Current Liabilities:- the liabilities that are payable within one year
i.e. transaction takes place within one year
It includes salaries,taxes,short term loans etc.

Long term Liabilities:- the liabilities that are payable after one year,
i.e. transaction takes after one year.
It includes mortages,banks loan owed for leases, bond repayment etc.

Capital:- cash or goods used to generate income either investing in a


business or in a different property.

Income:- The amount of money or its equivalent received during a


period of time in exchange for labor or services, from the sale of goods
or property from financial investments.

Expenses:-Money expended or cost incurred in a firm’s efforts to


generate revenue, representing the cost of doing business.

Gain:-it is an increase in value of an asset.(opposite of loss)


It increases wealth, earnings etc.
WORKING CAPITAL MANAGEMENT

The term working capital in the broad sense refers to investments made in
current assets which comprises of cash, debtors, bills receivable, inventories,
etc..
OR
In other words, it is the aggregate of all the currents assets held by a firm as
on the given date it is that part of the capital i.e., retained in liquid form
OR
In accounting working capital is defined as the difference between the
inflows. It is defined as the excess of current assets over current liabilities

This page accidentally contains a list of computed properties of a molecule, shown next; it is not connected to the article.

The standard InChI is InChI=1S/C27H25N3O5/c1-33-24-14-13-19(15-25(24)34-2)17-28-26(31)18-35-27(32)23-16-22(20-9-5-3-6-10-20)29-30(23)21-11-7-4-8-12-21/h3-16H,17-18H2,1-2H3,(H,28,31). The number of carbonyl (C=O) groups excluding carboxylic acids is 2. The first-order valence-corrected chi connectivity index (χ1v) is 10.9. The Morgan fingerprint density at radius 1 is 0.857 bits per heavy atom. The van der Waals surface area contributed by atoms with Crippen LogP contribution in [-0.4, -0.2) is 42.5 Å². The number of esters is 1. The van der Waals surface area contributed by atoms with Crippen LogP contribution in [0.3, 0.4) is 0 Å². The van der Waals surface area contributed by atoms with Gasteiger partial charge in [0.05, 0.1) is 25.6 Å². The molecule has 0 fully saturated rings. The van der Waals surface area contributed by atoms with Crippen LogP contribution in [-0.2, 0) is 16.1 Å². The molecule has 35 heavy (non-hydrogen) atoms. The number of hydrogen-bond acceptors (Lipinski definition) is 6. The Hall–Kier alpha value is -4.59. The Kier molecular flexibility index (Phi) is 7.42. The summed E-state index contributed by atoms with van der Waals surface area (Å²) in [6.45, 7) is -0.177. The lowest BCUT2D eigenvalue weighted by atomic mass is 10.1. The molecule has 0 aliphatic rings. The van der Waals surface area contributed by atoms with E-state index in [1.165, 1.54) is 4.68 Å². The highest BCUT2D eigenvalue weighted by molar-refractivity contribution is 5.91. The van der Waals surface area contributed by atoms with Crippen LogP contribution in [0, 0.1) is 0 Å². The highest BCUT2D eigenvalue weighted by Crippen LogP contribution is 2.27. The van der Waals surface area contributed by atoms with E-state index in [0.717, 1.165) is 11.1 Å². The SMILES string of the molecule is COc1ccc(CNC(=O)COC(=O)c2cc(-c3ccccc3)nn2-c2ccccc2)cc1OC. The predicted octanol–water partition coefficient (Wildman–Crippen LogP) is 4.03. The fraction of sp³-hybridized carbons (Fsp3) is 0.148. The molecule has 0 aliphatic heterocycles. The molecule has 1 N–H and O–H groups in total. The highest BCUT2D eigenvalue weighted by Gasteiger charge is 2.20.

and provisions. OR
Working capital also refers to that part of total capital which is used for
carrying out the routine or regular business operations.
TYPES OF WORKING CAPITAL:-
1. Gross working capital.
2. Net working capital.
GROSS WORKING CAPITAL:- This is also known as circulating capital,
operating capital or current capital. It refers to the total of
investments on current assets such as cash in hand, cash at bank,
accounts receivable, stock of finished goods, work-in-progress, stock
of raw materials, prepaid expenses, etc
Gross working capital = total of current assets
NET WORKING CAPITAL:- This refers to the difference between
current assets and current liabilities.
FACTORS AFFECTING WORKING CAPITAL:-

The following are the factors which has its own effect on the working
capital requirements of a concern

1. NATURE OF THE BUSINESS:-

His factors affect the working capital requirements to a great extent.